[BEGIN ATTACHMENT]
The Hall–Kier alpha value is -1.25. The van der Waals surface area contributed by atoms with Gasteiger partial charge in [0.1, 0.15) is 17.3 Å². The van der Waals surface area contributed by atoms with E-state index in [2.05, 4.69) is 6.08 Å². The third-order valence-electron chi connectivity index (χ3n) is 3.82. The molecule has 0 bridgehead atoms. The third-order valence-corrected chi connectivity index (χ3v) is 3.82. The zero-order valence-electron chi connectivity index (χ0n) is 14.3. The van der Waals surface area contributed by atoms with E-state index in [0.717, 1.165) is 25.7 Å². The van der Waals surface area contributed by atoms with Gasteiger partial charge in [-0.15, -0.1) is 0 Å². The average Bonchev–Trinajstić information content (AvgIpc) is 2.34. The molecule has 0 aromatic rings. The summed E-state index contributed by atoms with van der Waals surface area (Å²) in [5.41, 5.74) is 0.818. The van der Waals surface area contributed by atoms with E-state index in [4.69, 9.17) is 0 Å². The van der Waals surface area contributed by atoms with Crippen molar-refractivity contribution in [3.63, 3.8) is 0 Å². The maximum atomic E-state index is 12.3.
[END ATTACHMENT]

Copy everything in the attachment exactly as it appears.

The Hall–Kier alpha value is -1.25. The van der Waals surface area contributed by atoms with Gasteiger partial charge in [0.1, 0.15) is 17.3 Å². The van der Waals surface area contributed by atoms with E-state index in [2.05, 4.69) is 6.08 Å². The third-order valence-electron chi connectivity index (χ3n) is 3.82. The molecule has 0 bridgehead atoms. The third-order valence-corrected chi connectivity index (χ3v) is 3.82. The zero-order valence-electron chi connectivity index (χ0n) is 14.3. The van der Waals surface area contributed by atoms with E-state index in [0.717, 1.165) is 25.7 Å². The van der Waals surface area contributed by atoms with Gasteiger partial charge in [-0.15, -0.1) is 0 Å². The average Bonchev–Trinajstić information content (AvgIpc) is 2.34. The molecule has 0 aromatic rings. The summed E-state index contributed by atoms with van der Waals surface area (Å²) in [5.41, 5.74) is 0.818. The van der Waals surface area contributed by atoms with E-state index in [4.69, 9.17) is 0 Å². The van der Waals surface area contributed by atoms with Crippen molar-refractivity contribution in [3.63, 3.8) is 0 Å². The maximum atomic E-state index is 12.3.